Courtesy The Big Takeover
May 9, 2023
America’s longest-running underground music magazine is based in … Park Slope?
Punk journalism godfather Jack Rabid moved The Big Takeover to Brooklyn 20 years ago and hasn’t looked back (except for this article)
Jack Rabid, the publisher of America’s longest continually-running underground music publication, The Big Takeover, is guiding me into the guts of his editorial legacy. We had been chatting for an hour on the middle floor of his family’s brownstone, within spitting distance of Fifth Avenue in central Park Slope. And now we are outside, descending through the metal-hatch cellar doors adjacent to the stoop, ducking our heads and safely navigating a few precarious steps into the basement.
It doesn’t take long to conclude that Rabid’s basement could be the punk and indie wing for a national music archive, with thousands of Big Takeover magazines in boxes and containers. Every single issue of the semiannual magazine — 91 in total — is down there and will soon be joined by copies of No. 92, which is out this month.
Looking around the cellar, I ask him for his favorite story, cover or interview.
“I’ve had REM on the cover in three different decades,” Rabid says. “I really liked interviewing Brian Wilson of the Beach Boys at his home in Bel-Air. Probably my favorite two interviews were Eric Idle of Monty Python and Ray Davies of The Kinks. Ray’s publicist said, ‘He’s got to go now and be on MTV.’ And he was like, ‘I’m pretty sure I got 10 more minutes, and I want to spend it here.’”
But before he started earning one-on-one time with music and cultural icons in the early 1980s, Rabid worked in the mail room for a shipping company in the World Trade Center. He would sneak in on weekends — hardly anyone else was around — to use his employer’s Xerox 8200 copy machine. There, he would assemble some of the earliest issues of The Big Takeover with tape and scissors. This was well before the era when there was a Kinko’s in every neighborhood for punk kids to piece together their ’zines and show flyers.
“I’d be the only person in the office that would have 250 people in it on weekdays, and, boy, would that building creak,” Rabid remembers. “With all the other machines shut down in an empty office building, you could hear that [tower] sway back and forth. It would give me the freaking willies. I would be like, ‘I got to work a little faster.’ I got pretty damned good with that Xerox.”
Every other national underground music publication that came before 1980 is gone. Creem, founded in 1969, shut down in 1989 before relaunching last year. SPIN, which isn’t as old as Big Takeover, doesn’t print a magazine these days. Most national underground music publications from the past now only exist online, such as SPIN and Magnet Magazine.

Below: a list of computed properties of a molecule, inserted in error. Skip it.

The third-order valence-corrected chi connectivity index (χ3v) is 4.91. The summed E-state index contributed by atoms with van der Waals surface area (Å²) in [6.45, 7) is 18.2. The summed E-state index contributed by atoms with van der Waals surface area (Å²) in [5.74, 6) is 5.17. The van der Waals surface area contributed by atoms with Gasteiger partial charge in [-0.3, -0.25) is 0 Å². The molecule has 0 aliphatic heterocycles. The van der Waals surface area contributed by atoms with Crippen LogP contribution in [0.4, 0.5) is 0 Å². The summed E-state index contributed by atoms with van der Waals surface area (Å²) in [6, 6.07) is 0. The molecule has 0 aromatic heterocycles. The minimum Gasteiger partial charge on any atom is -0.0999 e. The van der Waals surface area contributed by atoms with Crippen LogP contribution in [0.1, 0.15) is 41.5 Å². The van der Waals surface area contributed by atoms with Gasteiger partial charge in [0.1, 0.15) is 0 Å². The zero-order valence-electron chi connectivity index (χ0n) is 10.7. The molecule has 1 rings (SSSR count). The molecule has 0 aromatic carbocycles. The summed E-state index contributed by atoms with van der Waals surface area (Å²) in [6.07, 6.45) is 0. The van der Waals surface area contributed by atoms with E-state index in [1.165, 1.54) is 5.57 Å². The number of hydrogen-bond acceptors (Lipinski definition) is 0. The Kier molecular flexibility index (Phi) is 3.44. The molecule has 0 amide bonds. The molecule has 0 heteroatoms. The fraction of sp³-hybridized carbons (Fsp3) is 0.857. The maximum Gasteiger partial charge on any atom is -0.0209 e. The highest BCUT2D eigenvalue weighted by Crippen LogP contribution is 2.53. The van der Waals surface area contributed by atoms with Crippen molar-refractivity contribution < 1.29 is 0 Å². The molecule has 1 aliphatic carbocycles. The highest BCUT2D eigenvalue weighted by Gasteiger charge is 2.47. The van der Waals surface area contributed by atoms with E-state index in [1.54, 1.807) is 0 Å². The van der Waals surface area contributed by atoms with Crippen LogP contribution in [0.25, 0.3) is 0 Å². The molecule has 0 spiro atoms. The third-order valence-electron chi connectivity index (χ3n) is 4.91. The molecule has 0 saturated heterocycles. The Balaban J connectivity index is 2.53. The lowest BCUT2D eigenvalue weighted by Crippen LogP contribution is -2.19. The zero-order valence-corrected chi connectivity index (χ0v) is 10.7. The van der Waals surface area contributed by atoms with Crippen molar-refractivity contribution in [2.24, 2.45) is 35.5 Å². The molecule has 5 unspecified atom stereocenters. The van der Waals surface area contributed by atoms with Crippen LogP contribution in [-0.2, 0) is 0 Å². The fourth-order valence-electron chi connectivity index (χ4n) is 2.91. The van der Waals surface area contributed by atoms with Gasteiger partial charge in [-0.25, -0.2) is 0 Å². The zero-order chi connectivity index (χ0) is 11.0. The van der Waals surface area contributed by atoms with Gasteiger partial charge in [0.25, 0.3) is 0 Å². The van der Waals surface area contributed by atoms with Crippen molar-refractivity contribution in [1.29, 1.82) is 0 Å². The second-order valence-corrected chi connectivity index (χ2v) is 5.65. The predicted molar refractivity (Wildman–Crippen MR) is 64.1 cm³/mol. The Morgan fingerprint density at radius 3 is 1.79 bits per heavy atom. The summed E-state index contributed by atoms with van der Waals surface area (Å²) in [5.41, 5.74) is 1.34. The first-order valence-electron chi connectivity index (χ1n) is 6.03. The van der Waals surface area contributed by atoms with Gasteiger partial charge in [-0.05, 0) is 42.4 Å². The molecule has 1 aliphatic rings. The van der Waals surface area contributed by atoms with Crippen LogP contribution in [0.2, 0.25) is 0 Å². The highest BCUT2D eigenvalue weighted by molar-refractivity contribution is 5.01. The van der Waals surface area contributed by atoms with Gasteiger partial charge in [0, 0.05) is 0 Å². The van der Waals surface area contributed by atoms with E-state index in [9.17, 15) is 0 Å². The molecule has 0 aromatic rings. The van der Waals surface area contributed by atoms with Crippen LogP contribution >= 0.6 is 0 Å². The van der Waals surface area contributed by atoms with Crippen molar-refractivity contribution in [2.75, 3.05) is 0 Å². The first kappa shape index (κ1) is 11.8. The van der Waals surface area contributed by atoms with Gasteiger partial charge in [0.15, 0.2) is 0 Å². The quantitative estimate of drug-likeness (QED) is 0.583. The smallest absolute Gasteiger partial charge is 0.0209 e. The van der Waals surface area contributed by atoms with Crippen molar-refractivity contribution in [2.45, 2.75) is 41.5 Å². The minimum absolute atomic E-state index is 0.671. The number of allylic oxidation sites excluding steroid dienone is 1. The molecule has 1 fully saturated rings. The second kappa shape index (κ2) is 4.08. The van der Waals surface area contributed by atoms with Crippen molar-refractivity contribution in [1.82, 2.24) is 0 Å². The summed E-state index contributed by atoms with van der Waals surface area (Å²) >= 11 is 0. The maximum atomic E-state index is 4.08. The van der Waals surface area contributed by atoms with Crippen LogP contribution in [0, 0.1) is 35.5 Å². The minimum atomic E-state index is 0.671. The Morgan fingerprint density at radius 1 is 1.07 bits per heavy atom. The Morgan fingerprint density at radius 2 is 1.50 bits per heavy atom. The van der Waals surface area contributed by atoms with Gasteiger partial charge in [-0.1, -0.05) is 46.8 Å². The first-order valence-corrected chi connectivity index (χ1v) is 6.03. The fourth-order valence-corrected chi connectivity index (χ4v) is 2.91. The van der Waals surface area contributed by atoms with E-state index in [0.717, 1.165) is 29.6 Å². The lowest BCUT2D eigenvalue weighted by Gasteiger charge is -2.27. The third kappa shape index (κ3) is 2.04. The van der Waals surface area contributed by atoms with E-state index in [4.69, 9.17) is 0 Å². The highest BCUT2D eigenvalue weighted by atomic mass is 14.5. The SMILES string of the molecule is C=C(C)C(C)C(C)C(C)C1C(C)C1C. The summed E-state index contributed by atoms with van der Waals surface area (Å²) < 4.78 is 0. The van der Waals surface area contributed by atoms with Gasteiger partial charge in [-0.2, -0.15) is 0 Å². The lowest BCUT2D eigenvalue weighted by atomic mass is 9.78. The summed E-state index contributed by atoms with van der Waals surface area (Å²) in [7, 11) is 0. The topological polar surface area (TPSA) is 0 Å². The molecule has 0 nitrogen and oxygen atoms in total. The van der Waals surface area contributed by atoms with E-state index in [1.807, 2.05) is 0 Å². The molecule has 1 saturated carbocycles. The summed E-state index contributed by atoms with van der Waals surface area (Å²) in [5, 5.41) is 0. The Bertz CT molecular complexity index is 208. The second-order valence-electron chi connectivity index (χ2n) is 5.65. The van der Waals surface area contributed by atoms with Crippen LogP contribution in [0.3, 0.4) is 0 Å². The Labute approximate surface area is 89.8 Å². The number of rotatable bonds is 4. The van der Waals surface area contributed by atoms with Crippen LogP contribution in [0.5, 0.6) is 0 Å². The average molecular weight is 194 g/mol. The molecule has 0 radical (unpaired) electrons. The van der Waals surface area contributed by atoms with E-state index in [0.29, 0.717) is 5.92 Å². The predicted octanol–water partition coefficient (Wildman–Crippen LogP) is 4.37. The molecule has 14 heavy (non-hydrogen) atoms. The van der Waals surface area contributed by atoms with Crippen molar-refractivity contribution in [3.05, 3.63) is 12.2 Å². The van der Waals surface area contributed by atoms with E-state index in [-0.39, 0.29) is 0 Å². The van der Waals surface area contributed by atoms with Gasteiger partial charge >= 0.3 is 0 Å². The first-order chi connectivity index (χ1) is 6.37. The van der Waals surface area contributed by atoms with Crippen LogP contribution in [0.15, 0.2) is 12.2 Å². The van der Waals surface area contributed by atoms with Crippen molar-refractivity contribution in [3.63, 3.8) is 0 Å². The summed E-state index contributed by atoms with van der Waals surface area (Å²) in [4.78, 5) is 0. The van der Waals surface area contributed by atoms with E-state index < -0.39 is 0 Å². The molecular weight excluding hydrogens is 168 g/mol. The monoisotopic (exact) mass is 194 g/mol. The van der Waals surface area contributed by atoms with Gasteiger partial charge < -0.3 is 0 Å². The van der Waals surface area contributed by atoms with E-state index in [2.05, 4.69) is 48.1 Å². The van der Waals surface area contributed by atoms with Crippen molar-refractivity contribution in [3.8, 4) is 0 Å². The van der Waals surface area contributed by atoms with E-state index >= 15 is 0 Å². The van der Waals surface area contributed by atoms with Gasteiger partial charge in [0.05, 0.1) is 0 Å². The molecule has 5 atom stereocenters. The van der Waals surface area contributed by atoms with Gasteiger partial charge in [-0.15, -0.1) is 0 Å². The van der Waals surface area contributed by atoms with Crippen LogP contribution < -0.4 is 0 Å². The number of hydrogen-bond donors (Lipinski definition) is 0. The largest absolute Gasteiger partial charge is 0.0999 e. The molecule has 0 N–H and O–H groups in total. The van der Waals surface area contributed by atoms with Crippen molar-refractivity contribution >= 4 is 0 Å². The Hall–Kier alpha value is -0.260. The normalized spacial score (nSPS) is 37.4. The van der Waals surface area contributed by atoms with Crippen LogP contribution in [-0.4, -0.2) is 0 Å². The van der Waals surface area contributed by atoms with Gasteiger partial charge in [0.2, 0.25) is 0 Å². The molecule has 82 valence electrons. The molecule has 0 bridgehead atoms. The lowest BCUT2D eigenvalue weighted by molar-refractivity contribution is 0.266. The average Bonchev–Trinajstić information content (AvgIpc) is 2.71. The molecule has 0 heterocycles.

There were still many tape-and-scissors days ahead before his tech game was upgraded. But 40 years later, he’s still working on The Big Takeover, which has 6,000 subscribers in 45 countries and all 50 states.
Rabid and his wife, Mary Greenfield, moved to Park Slope 20 years ago from Eldridge Street in the Lower East Side, where he had spent the prior two decades running the magazine and playing in punk bands. It was downtown in the ‘80s and ‘90s — an iconic time and place to make a scene that gave the world legends such as The Ramones, Madonna, Blondie and Television.
“I never thought you’d get me out of there with a crowbar because Manhattan is the action,” says Rabid.
Corradi is a punk
When it comes to underground music, you’d be hard-pressed to find another Brooklyn dweller whose life is as end-to-end intertwined with the genre’s history as Rabid’s.
He grew up in Summit, New Jersey, on Harvey Drive in a house a half-mile from The Velvet Underground’s first show at Summit High School in December 1965. As the groundbreaking band — then composed of singer/guitarist Lou Reed, multi-instrumentalist John Cale, guitarist Sterling Morrison, and drummer Angus MacLise — played their debut set, Rabid was 3 years old and only known by the name on his birth certificate, Jack Corradi.
“I became such a massive punk rocker in the late 1970s that I’ve wondered if there was some weird osmosis going on,” Rabid says. “It’s like Lou Reed went down Kent Place Boulevard, took a right on Passaic, a left on Harvey Drive, and hit me in my playpen.”
His interest in punk was sparked during high school when he discovered Californian punk publications No Magazine, Slash, Flipside, and Search & Destroy. From his childhood home, he and his friend Dave Stein then created The Big Takeover, which, at its genesis, was a fanzine dedicated to New York punk pioneers, The Stimulators. (Stein quit after one issue.) Alongside the ‘zine, Rabid helped start what came to be an influential NYC punk band, Even Worse, as its drummer. After graduating high school in 1980, he planted flags for The Big Takeover and Even Worse in Manhattan where they grew in stature.